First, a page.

Backfire. Like what happens when you tightly plug the barrel of a gun and pull the trigger. Like what is going to happen to the current Republican administration after it tries to cripple the Environmental Protection Agency, eviscerate the Endangered Species Act (it is now legal to shoot wolf pups and bear cubs in their den), and eliminate or fracture existing national monuments. Most of us Americans are against these shenanigans. A big backfire in favor of conservation is imminent.
I keep telling myself to spend more time reading the stack of print magazines I subscribe to and to spend less time online. So on a trip this week to Seattle (destination Whidby Island) I grabbed an Economist, Harper’s and The Atlantic Magazine for the plane. I like Harper’s in particular because of the longevity of the “Easy Chair” column. The West’s Bernard DeVoto first wrote in the “Easy Chair” in 1935 about many of the same issues that remain today, like ranchers and other businesses trying to take and use up public land. In the August issue writer Richard Manning has an optimistic essay (here) that the political fortunes of environmentalists are already on the rise. In this seemingly dark hour of losses on many conservation fronts, I recommend reading it.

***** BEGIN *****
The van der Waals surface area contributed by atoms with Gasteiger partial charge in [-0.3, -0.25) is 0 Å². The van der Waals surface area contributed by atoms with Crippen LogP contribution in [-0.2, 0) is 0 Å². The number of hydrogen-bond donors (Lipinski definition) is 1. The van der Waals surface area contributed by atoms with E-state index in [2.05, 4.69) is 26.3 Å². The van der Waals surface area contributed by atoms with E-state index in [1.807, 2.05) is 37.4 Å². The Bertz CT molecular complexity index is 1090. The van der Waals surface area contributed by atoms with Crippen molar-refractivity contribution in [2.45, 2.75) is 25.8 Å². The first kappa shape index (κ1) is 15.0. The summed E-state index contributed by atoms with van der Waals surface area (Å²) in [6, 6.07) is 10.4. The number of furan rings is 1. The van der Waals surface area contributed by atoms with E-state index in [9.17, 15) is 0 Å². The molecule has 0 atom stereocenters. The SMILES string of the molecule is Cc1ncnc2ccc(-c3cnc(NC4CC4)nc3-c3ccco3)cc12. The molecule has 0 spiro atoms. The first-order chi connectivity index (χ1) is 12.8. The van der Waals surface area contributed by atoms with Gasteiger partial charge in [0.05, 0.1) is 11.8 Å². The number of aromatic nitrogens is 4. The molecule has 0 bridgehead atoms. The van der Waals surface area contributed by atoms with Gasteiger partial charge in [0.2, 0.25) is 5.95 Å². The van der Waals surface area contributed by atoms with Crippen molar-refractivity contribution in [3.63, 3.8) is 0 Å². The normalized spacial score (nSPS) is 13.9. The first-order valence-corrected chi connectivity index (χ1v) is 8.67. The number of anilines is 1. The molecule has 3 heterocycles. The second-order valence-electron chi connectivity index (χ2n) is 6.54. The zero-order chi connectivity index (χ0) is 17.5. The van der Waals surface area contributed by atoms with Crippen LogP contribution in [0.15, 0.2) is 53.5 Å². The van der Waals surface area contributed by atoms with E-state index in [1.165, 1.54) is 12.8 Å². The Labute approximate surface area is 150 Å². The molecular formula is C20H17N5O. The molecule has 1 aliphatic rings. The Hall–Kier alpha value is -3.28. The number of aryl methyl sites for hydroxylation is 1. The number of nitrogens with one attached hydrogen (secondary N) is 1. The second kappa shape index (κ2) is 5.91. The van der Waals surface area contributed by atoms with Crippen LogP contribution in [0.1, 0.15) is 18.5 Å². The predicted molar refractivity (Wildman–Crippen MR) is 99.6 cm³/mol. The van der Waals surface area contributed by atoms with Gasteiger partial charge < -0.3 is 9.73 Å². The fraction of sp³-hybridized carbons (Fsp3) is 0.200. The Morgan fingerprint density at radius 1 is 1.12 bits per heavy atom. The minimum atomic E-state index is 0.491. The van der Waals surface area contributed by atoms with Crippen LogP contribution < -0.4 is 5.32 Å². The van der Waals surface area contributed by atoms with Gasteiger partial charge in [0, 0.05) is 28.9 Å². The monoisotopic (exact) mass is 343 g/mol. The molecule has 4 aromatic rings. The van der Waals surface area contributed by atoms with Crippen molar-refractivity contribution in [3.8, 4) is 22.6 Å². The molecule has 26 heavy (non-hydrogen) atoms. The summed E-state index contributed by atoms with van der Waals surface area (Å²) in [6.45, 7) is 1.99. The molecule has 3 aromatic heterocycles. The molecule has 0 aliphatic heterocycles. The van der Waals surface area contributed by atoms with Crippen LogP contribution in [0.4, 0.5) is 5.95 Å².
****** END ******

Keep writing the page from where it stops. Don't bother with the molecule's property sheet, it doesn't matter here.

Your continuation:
One would be excused if while traveling across the vast open spaces of the West, crisscrossed with barbed wire and with cows everywhere, one concluded that ranching and farming were a big part of the economy. They are not. Continue reading